I didn’t spend more than a few hours setting up three laptop computers for dual booting Windows and Linux, but I easily could have. The only one that took me more time than I wanted was my own. One of them belonged to Sean, a first cousin. The other belonged to Cathy, one of my daughters-in-law.
I used Ventoy on a 64 gigabyte USB flash drive, with the Windows 10 and Linux Mint Cinnamon Edition ISOs on it. I put Kubuntu (for the KDE desktop environment) and Lubuntu (for the LXQt desktop environment) on it as well, just in case one laptop computer or another had issues with Linux Mint. As it turns out, I didn’t have any problems with any of the laptops.
I planned for Sean to be here on Saturday, but I didn’t plan for Cathy at all. She was a “me too” person. Sean wants to transition from Windows to Linux, but he wants to be familiar with Linux before giving up on Windows. I wanted to be prepared, so I installed Windows on my first drive, which is a hard disk drive. It was originally on that drive, but I later switched to running Windows 10 on a VirtualBox machine.
I had to remove the solid-state drive before starting with the Windows installation. Windows likes to take over everything. As I mentioned when I wrote about external data storage solutions, the solid-state drive sits inside a drive caddy, which replaced my DVD drive. I never used the DVD drive anyway, not even once.
I only had one issue after reinstalling the drive caddy. The BIOS only displayed one UEFI drive instead of two. After checking every EFI partition, which probably took me more than an hour, I figured out that all I had to do was click on the UEFI drive in the BIOS and move the “ubuntu” bootloader to the top (duh). For whatever reason, Linux Mint shows up as “ubuntu” there, which doesn’t bother me since Linux Mint is based on Ubuntu.
Sean brought over two laptop computers, one a Lenovo model at least five years old, and a Toshiba Satellite, at least 10 years old. The Lenovo had a one terabyte hard drive in it and the Toshiba had a 640 gigabyte hard drive in it. Both laptops had four gigabytes of memory installed.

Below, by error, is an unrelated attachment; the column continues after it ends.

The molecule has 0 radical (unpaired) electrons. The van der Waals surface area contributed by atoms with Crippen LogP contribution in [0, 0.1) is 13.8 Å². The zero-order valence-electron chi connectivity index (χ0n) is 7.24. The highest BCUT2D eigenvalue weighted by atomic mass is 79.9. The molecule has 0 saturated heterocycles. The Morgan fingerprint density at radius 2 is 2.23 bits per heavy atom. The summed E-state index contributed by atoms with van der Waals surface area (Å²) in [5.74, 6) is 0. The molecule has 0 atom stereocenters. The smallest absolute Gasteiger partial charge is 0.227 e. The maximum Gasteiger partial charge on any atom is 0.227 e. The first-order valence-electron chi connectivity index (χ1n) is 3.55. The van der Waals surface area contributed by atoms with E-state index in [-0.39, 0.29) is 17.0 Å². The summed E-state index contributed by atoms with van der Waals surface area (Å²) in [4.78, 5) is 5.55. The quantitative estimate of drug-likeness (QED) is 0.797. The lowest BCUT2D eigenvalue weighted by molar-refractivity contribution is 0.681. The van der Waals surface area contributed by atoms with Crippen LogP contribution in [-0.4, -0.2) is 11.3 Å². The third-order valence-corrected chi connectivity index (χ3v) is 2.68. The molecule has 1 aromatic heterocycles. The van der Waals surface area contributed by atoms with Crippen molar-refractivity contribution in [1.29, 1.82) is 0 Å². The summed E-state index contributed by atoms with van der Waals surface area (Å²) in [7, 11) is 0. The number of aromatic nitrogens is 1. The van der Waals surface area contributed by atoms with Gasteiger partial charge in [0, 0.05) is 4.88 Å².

I installed Windows 10 and Linux Mint Cinnamon Edition on the Lenovo. I shrunk the Windows partition to 100 gigabytes, as it’s shown in the GParted application on Linux Mint (on the USB drive) before installing Linux Mint on it. Although I didn’t time it, it seems like in took around an hour to install Windows 10 (including the initial setup) and around 30 minutes to install Linux Mint.
The Toshiba was running Windows 7. Instead of installing Windows 10 and Linux Mint on it, I just installed Linux Mint by itself. Luckily, Sean had somewhere else to be, or he would have gladly watched me let all the updates install on both laptops. I told him what to do to get everything updated, on both operating systems, from the comfort of his own home.
I checked with Sean, by phone, on late Sunday. He told me didn’t have any problems with anything he had to do. Since I’m only a phone call away, by Skype, I’m sure I can help him with anything he can’t figure out on his own.
Cathy has an old HP laptop computer from 2014. It’s the only one where I had to punch in the license key to install Windows 10. I had replaced Windows 10 with Linux Lite more than a year ago while we were still living in Hawaii, but she rarely used it for anything other than watching videos on YouTube.
I did her laptop computer just like I did Sean’s Lenovo, and she hasn’t turned it back on since then. At least I know both operating systems work properly on them. I sincerely hope it was the last time I had to look at her laptop computer, for anything.